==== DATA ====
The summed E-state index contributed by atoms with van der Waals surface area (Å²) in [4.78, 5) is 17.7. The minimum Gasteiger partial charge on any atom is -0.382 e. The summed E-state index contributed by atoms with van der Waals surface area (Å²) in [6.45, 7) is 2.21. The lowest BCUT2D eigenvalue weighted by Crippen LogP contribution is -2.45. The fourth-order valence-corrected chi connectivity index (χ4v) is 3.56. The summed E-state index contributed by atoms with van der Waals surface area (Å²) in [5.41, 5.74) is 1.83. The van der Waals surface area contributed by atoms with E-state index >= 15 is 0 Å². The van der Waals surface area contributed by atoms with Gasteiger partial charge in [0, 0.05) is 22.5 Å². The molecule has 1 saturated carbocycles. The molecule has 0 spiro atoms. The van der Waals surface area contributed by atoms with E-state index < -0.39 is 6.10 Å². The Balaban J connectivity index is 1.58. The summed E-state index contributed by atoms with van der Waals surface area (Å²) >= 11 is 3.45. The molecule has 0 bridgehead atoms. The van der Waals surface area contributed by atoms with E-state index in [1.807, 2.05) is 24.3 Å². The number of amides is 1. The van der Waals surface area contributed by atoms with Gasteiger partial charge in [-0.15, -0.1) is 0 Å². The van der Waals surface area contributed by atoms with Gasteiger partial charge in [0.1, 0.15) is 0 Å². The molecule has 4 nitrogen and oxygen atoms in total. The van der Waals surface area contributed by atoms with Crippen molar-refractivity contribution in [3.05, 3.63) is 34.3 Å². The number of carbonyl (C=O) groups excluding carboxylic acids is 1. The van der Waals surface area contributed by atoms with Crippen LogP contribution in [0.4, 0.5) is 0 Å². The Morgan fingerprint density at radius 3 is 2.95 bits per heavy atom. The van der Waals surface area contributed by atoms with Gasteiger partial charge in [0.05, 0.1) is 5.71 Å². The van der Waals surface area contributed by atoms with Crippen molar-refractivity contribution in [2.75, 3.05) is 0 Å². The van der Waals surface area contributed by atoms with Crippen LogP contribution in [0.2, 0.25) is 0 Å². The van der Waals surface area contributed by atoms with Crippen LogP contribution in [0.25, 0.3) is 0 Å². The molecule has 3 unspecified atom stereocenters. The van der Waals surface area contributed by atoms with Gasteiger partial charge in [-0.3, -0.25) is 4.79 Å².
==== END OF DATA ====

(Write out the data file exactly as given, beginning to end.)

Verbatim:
The summed E-state index contributed by atoms with van der Waals surface area (Å²) in [4.78, 5) is 17.7. The minimum Gasteiger partial charge on any atom is -0.382 e. The summed E-state index contributed by atoms with van der Waals surface area (Å²) in [6.45, 7) is 2.21. The lowest BCUT2D eigenvalue weighted by Crippen LogP contribution is -2.45. The fourth-order valence-corrected chi connectivity index (χ4v) is 3.56. The summed E-state index contributed by atoms with van der Waals surface area (Å²) in [5.41, 5.74) is 1.83. The van der Waals surface area contributed by atoms with E-state index >= 15 is 0 Å². The van der Waals surface area contributed by atoms with Gasteiger partial charge in [0, 0.05) is 22.5 Å². The molecule has 1 saturated carbocycles. The molecule has 0 spiro atoms. The van der Waals surface area contributed by atoms with E-state index < -0.39 is 6.10 Å². The Balaban J connectivity index is 1.58. The summed E-state index contributed by atoms with van der Waals surface area (Å²) >= 11 is 3.45. The molecule has 0 bridgehead atoms. The van der Waals surface area contributed by atoms with E-state index in [1.807, 2.05) is 24.3 Å². The number of amides is 1. The van der Waals surface area contributed by atoms with Gasteiger partial charge in [-0.15, -0.1) is 0 Å². The van der Waals surface area contributed by atoms with Gasteiger partial charge in [0.1, 0.15) is 0 Å². The molecule has 4 nitrogen and oxygen atoms in total. The van der Waals surface area contributed by atoms with Crippen molar-refractivity contribution in [3.05, 3.63) is 34.3 Å². The number of carbonyl (C=O) groups excluding carboxylic acids is 1. The van der Waals surface area contributed by atoms with Crippen LogP contribution in [0.4, 0.5) is 0 Å². The Morgan fingerprint density at radius 3 is 2.95 bits per heavy atom. The van der Waals surface area contributed by atoms with Gasteiger partial charge in [0.05, 0.1) is 5.71 Å². The van der Waals surface area contributed by atoms with Crippen molar-refractivity contribution in [2.75, 3.05) is 0 Å². The van der Waals surface area contributed by atoms with Crippen LogP contribution in [0.2, 0.25) is 0 Å². The van der Waals surface area contributed by atoms with Crippen LogP contribution in [0.25, 0.3) is 0 Å². The molecule has 3 unspecified atom stereocenters. The van der Waals surface area contributed by atoms with Gasteiger partial charge in [-0.3, -0.25) is 4.79 Å².